How To Save Fuel And Extend Tire Life
As a vehicle travels down a road, there are a number of factors that contribute to the amount of fuel it will use in getting from Point A to Point B. Tires are just one of many factors.
As each tire on a vehicle rolls down the road, it creates a drag force. It is composed of the energy loss created by the deflection of the tire sidewall and the compression and deformation of the tire tread in the footprint at the road surface. This drag force is called rolling resistance and can be measured
Getting the right tire at the right wheel position can improve fuel economy by several percentage points.
About 13% of each gallon of fuel consumed goes solely to overcoming rolling resistance. That can vary by the load on the tire, the tread pattern and of course, inflation pressure.
Maintaining correct inflation pressure is important for maximizing tire life and keeping you safe. Check at least once per month—when tires are cold—and before long trips.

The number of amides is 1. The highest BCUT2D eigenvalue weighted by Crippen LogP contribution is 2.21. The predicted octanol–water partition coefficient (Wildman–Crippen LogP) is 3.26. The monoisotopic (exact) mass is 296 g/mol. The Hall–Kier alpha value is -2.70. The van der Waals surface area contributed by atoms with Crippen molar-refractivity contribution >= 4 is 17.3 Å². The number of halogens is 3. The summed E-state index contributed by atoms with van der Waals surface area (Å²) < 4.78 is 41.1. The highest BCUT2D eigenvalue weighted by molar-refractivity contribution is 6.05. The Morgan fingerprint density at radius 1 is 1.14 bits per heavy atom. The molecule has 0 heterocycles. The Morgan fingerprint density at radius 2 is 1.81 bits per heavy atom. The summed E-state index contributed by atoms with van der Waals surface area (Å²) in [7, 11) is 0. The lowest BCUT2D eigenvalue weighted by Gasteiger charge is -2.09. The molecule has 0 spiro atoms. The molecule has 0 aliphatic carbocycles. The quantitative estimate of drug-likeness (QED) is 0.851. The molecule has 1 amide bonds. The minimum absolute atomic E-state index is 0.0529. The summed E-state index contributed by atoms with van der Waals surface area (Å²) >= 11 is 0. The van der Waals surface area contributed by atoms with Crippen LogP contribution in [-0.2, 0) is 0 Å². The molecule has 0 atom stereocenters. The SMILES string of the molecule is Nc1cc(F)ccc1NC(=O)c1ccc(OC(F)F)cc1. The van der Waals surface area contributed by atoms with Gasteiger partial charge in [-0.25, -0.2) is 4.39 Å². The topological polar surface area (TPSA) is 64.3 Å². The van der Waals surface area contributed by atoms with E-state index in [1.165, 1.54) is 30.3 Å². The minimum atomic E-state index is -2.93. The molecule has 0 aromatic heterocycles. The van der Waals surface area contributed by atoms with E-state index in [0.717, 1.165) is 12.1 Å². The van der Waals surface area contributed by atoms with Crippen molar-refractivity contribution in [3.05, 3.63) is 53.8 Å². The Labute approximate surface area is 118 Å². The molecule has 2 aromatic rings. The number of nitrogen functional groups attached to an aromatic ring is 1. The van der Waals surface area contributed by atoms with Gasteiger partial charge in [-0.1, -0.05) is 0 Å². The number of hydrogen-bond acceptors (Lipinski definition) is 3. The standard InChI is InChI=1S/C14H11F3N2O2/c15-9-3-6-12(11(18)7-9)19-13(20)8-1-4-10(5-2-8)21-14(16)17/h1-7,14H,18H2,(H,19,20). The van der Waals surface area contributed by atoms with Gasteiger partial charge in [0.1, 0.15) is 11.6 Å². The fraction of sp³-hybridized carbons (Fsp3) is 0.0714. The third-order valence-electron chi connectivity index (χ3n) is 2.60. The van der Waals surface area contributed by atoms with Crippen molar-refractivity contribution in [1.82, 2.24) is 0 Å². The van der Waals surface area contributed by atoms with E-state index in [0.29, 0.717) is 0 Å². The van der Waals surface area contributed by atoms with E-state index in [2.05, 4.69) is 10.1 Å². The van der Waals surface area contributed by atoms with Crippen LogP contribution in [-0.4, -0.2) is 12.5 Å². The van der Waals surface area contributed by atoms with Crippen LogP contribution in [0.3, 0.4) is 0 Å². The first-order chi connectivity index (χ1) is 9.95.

When your tires are inflated too much, the rubber rounds out at the top of the tire when you’re driving, and the center will quickly wear out.
Find the ideal pressure for your fleet based on loaded conditions, and use all the help you can get to maintain it.
Because tires are part of a rotating mass that revolves around the axle spindle, the entire package — hub, brake drum or rotor, wheel, and tire — can affect fuel efficiency.
When a tire is not balanced, it vibrates (roughly 10 times a second at 66 mph), causing irregular wear (which contributes to tires being pulled before they wear down to their most fuel-efficient tread thickness) and wasting energy meant to propel the truck forward.
Improper alignment can shorten tire life.
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